French Defense (Tarrasch Variation): Eye the Isolini

Position after 17 Rae1

Black's d-pawn, though passed, is isolated, and
readily blockadeable on d4. It is therefore more
of a weakness than a strength. Also, his bishop
has much less attacking scope than White's.
Overall, Black has no prospects for active play
and has to defend accurately to keep White at bay.



1 e4 e6 2 d4 d5 3 e5 c5 4 c3 Nc6 5 Nf3 Qb6
6 Bd3 cxd4 7 cxd4 Bd7 8 0-0 Nxd4 9 Nxd4
9 ... Qxd4 10 Nc3:

What's the game plan for White?

* Place the bishop on d3 as per move 6.
From d3, the bishop has a clear view
of Black's kingside. In those variations
where Black prematurely castles short,
the typical Bxh7+ combination works
well for White.

* Sacrifice the d4 pawn in return for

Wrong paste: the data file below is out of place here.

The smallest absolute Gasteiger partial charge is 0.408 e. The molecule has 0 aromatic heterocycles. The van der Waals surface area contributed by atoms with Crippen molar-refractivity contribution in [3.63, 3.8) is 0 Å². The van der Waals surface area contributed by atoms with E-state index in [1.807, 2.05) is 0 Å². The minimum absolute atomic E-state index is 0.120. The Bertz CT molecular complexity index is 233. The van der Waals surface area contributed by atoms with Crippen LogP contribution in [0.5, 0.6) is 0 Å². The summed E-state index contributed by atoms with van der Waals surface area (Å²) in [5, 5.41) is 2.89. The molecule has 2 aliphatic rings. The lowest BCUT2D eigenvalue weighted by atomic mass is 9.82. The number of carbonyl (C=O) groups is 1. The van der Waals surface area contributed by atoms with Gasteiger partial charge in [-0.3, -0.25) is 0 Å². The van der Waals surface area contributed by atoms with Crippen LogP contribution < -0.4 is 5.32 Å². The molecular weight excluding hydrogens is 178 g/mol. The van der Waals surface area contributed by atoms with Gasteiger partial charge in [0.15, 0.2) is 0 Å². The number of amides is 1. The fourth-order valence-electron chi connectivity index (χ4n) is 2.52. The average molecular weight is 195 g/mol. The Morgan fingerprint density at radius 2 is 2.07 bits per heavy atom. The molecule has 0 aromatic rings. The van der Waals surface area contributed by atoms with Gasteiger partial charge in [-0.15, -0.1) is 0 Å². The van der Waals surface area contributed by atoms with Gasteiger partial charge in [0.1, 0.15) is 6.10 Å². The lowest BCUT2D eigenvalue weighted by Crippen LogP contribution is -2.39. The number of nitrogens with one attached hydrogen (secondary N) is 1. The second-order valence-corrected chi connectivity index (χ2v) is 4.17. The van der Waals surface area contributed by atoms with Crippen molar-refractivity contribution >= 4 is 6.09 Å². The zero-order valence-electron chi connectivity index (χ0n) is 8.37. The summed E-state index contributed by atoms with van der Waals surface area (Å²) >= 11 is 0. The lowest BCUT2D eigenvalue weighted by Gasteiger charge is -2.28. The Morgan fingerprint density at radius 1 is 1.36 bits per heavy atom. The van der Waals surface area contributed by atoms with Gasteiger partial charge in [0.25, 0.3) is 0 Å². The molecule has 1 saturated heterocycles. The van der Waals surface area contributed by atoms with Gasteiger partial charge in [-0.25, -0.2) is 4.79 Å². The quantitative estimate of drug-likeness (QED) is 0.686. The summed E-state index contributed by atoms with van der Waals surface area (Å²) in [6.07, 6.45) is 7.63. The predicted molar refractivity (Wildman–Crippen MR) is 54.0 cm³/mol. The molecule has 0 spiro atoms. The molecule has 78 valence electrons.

attacking opportunities against the
enemy King. This scheme is augmented
by the fact that the Black monarch
often finds it difficult to get to
safety, sometimes even after castling.

What's the game plan for Black?

Accept the proffered pawn as per move
9 and then consolidate the position as

* Find a safe place for the King.
At times, the queenside may be
the best haven.

* Look for ways to exchange pieces.
With each successful piece trade,
Black's pawn advantage becomes
more telling.

No comments: